Sorry, this entry is only available in Dutch. For the sake of viewer convenience, the content is shown below in the alternative language. You may click the link to switch the active language. Jos van Immerseel & Ayako Ito (pianoforte), Jakob Lehmann (viool), Pavel Serbin (cello) Wie Schubert zegt, zegt Wenen, 19de eeuw: een schatkamer
Where jazz and classical music meet, George Gershwin holds sway… A prolific composer of songs at a young age, Gershwin’s first flash of fame was earned in music halls and Broadway productions. Despite popular successes such as Lady Be Good and Strike up the Band, Gershwin always aspired to be a ‘classical’ composer as well.
Since 2015, Armenian-French violinist Chouchane Siranossian has been a returning guest of Anima. This season too, she takes front of stage at several occasions. After having starred in Mendelssohn’s and Beethoven’s violin concertos, Chouchane will take on a double role as a concert master and soloist in this all-Russian production. The corner stone of the
Revisiting a successful earlier collaboration, Anima Eterna Brugge presents a new project featuring Christoph and Julian Prégardien – two of the most versatile and expressive tenors of today’s concert stage. With friends such as these, it’s all the more exciting to celebrate the 450th birthday of one of history’s most groundbreaking composers: Claudio Monteverdi (1567-1643),
Beethoven’s 7th symphony – considered his most impressive symphonic creation by his contemporaries – is a brilliant exploration of orchestral colors and rhythmical propositions. Beethoven wrote this ‘apotheosis of dance’ (dixit Wagner) somewhat 12 years after his first contribution to the genre. The time gap separating Mendelssohn’s violin concertos is even more extensive. No less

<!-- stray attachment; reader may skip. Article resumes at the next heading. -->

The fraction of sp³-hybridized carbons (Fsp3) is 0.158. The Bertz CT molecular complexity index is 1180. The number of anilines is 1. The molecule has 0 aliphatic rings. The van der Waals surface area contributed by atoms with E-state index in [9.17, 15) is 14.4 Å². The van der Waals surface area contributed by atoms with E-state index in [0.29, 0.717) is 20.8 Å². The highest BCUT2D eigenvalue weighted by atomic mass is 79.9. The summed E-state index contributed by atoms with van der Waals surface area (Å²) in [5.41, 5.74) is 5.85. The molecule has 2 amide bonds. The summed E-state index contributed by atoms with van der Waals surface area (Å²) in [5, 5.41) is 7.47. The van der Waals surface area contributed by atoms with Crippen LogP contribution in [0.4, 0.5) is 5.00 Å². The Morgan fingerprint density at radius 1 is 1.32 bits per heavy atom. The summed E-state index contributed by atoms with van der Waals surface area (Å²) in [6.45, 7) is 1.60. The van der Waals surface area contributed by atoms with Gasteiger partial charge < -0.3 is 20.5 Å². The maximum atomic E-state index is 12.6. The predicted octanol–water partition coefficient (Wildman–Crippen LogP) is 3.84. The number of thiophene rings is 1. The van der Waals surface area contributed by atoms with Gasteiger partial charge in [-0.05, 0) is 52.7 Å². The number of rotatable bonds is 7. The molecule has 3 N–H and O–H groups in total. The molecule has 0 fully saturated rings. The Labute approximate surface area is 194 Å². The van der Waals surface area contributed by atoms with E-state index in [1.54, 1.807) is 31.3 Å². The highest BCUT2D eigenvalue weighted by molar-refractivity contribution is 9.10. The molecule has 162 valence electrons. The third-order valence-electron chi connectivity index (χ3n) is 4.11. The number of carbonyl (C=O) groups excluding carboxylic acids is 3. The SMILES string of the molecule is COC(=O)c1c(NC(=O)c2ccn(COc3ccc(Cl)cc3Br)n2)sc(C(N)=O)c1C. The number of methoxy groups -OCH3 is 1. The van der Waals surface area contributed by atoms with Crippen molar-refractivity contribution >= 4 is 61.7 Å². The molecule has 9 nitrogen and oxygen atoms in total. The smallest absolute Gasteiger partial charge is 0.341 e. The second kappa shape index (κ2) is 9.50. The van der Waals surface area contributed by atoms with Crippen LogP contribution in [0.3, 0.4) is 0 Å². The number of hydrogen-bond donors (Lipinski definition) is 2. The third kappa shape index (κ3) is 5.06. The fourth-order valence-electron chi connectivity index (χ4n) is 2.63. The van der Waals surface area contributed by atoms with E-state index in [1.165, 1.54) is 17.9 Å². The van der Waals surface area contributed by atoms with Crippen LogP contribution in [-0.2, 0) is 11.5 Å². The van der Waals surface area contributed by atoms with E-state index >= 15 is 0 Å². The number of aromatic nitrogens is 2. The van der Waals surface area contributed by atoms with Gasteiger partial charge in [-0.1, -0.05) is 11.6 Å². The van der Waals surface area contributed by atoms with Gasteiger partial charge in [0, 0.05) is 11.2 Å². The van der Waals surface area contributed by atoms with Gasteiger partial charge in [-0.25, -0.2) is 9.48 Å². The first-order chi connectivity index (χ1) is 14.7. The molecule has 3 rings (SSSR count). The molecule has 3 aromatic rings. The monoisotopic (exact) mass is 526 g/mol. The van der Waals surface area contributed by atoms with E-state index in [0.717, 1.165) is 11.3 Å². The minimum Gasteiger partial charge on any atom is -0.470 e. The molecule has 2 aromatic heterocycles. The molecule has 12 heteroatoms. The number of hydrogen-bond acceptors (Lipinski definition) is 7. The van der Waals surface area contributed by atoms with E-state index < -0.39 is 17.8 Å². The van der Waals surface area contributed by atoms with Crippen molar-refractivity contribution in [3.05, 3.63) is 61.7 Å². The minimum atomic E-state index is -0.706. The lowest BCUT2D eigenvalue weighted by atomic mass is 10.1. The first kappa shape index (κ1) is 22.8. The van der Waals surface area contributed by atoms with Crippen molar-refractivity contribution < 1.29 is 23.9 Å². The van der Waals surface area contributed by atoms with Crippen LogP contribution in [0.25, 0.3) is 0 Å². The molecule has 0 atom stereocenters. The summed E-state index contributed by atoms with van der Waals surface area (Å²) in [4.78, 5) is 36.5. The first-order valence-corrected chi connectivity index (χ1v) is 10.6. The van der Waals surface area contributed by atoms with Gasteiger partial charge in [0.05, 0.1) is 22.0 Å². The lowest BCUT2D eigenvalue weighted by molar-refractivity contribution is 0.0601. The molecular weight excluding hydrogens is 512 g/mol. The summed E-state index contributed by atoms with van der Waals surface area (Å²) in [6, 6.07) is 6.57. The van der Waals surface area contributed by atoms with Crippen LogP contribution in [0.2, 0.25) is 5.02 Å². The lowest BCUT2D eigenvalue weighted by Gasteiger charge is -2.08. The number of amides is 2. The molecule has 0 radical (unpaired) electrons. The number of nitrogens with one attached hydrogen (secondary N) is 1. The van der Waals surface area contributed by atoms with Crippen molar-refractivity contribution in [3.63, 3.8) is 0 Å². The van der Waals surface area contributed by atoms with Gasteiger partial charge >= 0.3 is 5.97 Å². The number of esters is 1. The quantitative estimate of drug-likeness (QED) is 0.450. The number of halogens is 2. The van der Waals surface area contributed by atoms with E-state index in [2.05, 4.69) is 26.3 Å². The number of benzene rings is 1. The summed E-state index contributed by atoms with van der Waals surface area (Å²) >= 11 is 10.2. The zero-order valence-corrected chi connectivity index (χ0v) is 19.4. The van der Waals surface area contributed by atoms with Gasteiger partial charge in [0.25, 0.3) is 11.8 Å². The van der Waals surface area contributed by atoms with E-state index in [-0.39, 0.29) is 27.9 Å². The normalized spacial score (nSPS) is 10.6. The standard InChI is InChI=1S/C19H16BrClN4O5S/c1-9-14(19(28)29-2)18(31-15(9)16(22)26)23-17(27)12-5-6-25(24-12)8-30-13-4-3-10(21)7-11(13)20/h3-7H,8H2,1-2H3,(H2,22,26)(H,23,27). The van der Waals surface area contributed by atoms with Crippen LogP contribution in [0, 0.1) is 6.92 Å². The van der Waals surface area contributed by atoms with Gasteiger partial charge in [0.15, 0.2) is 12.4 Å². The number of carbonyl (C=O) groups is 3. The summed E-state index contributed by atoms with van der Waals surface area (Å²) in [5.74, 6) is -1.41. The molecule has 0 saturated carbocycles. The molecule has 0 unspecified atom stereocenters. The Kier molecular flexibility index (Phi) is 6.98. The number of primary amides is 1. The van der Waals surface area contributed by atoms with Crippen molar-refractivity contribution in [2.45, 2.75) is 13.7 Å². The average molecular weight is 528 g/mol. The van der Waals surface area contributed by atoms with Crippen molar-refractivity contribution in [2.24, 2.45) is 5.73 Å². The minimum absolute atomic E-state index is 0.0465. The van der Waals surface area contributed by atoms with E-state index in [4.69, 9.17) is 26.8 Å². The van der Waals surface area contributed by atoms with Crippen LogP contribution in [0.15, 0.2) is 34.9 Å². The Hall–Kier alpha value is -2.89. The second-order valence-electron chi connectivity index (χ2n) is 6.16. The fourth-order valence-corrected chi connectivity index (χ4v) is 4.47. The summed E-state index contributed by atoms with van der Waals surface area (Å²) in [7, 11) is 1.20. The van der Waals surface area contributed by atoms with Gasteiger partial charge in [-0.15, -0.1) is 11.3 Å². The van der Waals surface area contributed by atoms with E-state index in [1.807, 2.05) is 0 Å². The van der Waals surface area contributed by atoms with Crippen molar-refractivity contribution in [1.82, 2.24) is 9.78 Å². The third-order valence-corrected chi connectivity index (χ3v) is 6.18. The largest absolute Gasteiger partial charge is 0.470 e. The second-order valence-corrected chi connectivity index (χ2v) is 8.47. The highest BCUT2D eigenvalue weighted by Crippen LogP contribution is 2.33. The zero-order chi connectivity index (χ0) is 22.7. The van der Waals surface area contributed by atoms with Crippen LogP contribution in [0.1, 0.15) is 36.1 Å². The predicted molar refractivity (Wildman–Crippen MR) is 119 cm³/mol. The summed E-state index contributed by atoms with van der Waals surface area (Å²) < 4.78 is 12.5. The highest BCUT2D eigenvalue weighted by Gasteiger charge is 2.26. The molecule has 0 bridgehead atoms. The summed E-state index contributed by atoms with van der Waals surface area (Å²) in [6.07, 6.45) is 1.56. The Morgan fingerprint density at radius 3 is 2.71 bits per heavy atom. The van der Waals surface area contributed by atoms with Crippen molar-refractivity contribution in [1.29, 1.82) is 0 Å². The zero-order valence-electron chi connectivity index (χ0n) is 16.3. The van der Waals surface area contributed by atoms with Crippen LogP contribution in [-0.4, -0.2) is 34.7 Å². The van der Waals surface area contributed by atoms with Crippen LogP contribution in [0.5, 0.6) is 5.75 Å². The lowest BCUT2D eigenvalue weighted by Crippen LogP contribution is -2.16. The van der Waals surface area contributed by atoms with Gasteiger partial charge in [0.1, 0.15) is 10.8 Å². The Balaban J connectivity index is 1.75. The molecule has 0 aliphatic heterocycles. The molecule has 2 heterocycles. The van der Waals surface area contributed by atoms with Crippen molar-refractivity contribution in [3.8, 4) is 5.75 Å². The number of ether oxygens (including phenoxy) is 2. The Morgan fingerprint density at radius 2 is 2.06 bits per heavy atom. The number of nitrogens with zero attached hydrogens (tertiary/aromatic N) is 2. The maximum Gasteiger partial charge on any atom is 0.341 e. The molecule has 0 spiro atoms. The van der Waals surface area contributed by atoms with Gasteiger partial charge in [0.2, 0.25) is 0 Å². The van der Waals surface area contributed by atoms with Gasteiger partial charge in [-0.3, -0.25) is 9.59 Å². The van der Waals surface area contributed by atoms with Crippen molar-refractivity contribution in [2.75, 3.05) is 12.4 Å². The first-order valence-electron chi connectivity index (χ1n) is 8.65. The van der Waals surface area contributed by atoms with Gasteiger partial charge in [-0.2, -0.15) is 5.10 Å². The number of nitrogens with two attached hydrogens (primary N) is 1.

Anima Eterna Brugge are overwintering with their most faithful companion: Ludwig van Beethoven. Symphony No 7 – the favourite symphony of 19th-century audiences – is a brilliant exploration of the range of colours to be found in an orchestra and a majestic demonstration of rhythmic ingenuity. This ‘apotheosis of dance’ (in the words of Wagner)
Anima holds a tender spot for French orchestral music from the 19th and early 20th centuries – a fondness to which past projects devoted to Berlioz, Fauré, Ravel, Debussy and Poulenc (of which a selection has been assembled in a CD box by Outhere Music/Alpha) proudly testify. French chamber music, too – particularly that of
Dear Antonín Dvořák, Camille Saint-Saëns and Ludwig van Beethoven: let’s pick up where we left off! After having explored Dvořák’s Symphony ‘from the New World’ in 2015, Anima can’t wait to uncover more subtle beauty, intricate colors and irresistible vigor in the symphonic poem Vodnik and the Nocturne opus 40. Bound to become a new